I love acting and transforming into different characters. My acting career, namely my multilingual skills and ability to produce various accents and dialects, enabled me to be a part of major Hollywood projects: HBO,Everyday with Rachael Ray,” “The Daily Show with Jon Stewart,” “TimeOut NY,” “Law and Order,” “Guiding Light,” a commercial for Nissan, voice-overs for an ESL textbook for the Cambridge University Press, a commercial print model for Microsoft, a voice-over for a documentary on the Discovery Channel, assistant dialect coach and Armenian Genocide consultant for “The Cut,” acting in a series of educational videos for the American Museum of Natural History, acting in the Celebrity Ghost Series for the Biography Channel, a voice-over in Bulgarian for Google and a voice-over in Bulgarian for the insurance company AIG.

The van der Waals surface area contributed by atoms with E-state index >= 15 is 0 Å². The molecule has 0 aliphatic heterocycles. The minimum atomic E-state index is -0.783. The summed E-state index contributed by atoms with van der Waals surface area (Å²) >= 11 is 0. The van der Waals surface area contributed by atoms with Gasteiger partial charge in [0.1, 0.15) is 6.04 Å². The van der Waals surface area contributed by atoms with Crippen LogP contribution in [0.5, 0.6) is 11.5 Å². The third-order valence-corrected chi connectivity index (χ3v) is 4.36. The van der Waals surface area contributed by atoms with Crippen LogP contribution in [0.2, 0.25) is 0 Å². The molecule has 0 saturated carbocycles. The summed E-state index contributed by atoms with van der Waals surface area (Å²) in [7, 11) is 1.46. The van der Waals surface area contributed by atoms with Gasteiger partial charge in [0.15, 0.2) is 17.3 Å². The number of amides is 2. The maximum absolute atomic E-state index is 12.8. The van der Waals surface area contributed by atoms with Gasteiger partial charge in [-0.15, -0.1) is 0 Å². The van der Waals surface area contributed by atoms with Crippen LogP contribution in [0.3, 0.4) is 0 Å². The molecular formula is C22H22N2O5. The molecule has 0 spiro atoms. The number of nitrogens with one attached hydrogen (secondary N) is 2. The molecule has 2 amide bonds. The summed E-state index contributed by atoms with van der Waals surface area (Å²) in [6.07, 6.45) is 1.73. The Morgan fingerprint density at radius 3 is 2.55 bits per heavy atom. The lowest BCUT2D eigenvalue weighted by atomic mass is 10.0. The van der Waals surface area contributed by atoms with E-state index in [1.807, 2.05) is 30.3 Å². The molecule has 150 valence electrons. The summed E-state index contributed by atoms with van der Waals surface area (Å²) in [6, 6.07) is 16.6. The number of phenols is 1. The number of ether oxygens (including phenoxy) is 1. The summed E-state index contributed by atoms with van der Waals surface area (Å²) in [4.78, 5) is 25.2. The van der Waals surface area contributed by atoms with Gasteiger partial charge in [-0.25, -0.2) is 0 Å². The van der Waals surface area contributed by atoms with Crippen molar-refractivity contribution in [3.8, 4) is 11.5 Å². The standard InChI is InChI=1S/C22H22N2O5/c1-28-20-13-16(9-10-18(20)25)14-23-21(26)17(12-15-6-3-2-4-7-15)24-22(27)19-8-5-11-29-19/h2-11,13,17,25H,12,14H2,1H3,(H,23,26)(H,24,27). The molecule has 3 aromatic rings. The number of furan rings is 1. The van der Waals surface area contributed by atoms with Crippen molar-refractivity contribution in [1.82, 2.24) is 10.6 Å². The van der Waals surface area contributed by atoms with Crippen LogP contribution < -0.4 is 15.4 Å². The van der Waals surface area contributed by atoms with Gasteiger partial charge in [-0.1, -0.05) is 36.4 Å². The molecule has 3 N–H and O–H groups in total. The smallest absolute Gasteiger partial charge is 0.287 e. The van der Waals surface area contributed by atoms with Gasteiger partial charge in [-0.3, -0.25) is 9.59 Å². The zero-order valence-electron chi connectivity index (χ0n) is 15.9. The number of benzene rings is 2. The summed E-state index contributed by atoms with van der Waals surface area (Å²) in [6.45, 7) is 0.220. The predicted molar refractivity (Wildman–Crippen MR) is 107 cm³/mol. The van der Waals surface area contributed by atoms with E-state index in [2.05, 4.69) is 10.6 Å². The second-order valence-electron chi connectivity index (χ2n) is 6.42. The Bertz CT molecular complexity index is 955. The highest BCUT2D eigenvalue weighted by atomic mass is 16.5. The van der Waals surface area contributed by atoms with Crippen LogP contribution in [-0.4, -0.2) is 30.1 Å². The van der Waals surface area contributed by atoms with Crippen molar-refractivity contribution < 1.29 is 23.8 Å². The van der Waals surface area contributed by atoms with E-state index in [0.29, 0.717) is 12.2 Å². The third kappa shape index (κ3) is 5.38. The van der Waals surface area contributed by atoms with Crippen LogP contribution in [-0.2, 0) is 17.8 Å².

According to your Facebook page, you know 23 languages. How so?

Because my lovely ears catch languages the same way some people catch a flu. I was born and raised in Bulgaria, surrounded by many cultures. I grew up with Bulgarian Roms and Turks learning about their culture and language. Bulgaria’s geographical location is excellent as it is where East meets West. Growing up I was exposed to international music and art, and studied Armenian, Russian and English in elementary school. Transitioning to college, I learned German, Turkish, Arabic, Spanish, Italian, French, Farsi, Mandarin, and Portuguese among many others. Although a gifted polyglot, I am not fluent in all 23 languages. If I had the opportunity, I would travel to every single country in the world to learn every single language. While in college, my classmates used to call me a language freak. I practically became a piece of furniture in the library’s foreign language department. I still remember being interviewed for the honors program at The City College of NY, and asked in what language do I dream. I am currently teaching Arabic, English as a second language and Spanish language courses at various U.S. universities.

You have an ancient Armenian name, very beautiful, but rare among us. Where do your roots go back to?